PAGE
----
Armed Protesters Peacefully March On Oklahoma Governor’s Mansion
Above photo: Omar Chatman stands in front of the gate to the Governor’s Mansion at a 1,000 brothers and sisters in arms for second amendment walk by predominantly black men and women to advocate for their second amendment rights, Saturday, June 20, 2020. Doug Hoke for the The Oklahoman.
Between 150 and 200 protesters peacefully marched from the Ralph Ellison Library to the Governor’s Mansion on Saturday to deliver a double-barreled message.
“We aren’t going to allow people to come into our communities and brutalize us,” event organizer Omar Chatman said before the event. “If you come into our community, know we are armed.”
The 1000 Brothers and Sisters in Arms protest might not have approached its eponymous numbers, but it bore enough artillery to pop the National Rifle Association’s buttons.
Community organizer Michael Washington was among the speakers who said the march was a response to the recent killings of Black men by police as well as local cases they want reopened.
The march, made up mostly of Black men but with plenty of diversity, commenced from 2000 NE 23 just after 2:30 p.m., slowing oncoming traffic as it headed west before landing at the north gate of the Governor’s Mansion about 20 minutes later and created a blockade.
Gov. Kevin Stitt was not at the residence. He was in Tulsa for President Donald Trump’s campaign rally.
Washington gathered protesters while support vehicles blocked off traffic on NE 23, in both directions, with help from the Oklahoma City Police Department.
Chatman, 41 and a certified family counselor, took the bullhorn flanked by Pan-African flags and exhorted the gathered to settle on the north side of the street.
“We must be civilized,” he told the crowd before launching into an oratory reiterating the reasons for the protest, and the reasons they came armed — namely dissatisfaction with police.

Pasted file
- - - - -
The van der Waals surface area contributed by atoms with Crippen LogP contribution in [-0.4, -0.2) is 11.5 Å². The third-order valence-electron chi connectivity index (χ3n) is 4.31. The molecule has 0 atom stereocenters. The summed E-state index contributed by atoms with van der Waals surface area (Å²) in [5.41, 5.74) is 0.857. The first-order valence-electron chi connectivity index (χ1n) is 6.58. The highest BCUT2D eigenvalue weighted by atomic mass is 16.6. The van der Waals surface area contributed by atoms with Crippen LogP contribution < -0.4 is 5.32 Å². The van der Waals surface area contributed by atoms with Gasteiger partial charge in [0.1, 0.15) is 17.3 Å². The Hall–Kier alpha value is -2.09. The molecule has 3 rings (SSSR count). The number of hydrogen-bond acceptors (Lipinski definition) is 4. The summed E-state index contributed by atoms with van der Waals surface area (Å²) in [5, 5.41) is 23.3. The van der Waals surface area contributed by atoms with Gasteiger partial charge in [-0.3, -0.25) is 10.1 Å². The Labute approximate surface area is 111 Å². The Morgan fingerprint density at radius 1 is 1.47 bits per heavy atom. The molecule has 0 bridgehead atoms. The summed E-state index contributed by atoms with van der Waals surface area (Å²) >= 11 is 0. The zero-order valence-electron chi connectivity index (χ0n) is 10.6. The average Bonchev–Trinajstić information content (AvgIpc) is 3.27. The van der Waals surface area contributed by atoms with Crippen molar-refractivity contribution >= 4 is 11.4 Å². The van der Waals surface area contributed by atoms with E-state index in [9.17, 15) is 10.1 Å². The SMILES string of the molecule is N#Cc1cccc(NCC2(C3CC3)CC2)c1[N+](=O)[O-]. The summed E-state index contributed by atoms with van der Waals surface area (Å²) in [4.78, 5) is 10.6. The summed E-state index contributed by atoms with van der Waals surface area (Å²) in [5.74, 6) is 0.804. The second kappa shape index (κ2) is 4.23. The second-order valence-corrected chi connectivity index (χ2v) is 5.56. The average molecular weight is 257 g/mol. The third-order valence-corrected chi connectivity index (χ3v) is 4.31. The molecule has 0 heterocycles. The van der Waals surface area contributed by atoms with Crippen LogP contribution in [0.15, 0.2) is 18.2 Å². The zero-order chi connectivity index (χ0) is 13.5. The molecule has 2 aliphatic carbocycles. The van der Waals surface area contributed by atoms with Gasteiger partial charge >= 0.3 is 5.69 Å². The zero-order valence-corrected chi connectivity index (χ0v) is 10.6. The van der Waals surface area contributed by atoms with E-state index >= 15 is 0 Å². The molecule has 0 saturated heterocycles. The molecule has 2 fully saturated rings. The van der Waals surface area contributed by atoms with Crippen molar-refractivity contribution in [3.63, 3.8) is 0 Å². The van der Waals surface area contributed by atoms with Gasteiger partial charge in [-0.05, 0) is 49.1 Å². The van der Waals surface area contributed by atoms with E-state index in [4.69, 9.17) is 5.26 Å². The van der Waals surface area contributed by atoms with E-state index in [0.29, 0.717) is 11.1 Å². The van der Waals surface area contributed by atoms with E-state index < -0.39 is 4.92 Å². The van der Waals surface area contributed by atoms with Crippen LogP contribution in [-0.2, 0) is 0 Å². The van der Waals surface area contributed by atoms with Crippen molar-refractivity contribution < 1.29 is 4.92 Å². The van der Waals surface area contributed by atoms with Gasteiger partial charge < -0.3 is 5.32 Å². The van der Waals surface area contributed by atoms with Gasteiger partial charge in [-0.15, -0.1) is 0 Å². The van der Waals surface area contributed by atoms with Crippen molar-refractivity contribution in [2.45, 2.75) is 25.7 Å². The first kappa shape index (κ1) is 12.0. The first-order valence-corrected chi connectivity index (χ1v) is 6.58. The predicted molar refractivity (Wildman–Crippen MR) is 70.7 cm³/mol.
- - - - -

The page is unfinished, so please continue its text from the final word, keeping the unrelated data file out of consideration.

“Their job is not to patrol and control,” Chatman said. “How can this Governor live in a predominantly Black side of town but allow the police to execute us when we have our hands in the air?
“This is systematic racism, deep in the heart of America.”
Chatman referenced a recent case in which two parole officers on a home visit ordered two Black children, ages 5 and 8, to the ground. He called the incident “intolerable.”
“We don’t want just their badges taken, we don’t want just their guns taken,” Chatman said. “We want them in jail!”
Chatman, who was armed with an AR-15, said, “All too often on this side of town, police have acted as judge, jury, and executioner.”
Following Chatman was Charles Pettit Sr., whose son C.J. was killed by a Midwest City police officer in 2015. Pettit pleaded with the governor to reopen the case based on video evidence he believes tells a different story than the report.
Washington and Chatman walked a letter with their demands to a security guard at the gate to end the event.
Demands included the reopening of the C.J. Pettit Jr. case, state laws that hold law enforcement officers accountable when they are found to be at fault in any incident of police activity, police officers be required to carry their own liability insurance and an investigation into the United States for human rights violations of its Black population by the International World Court.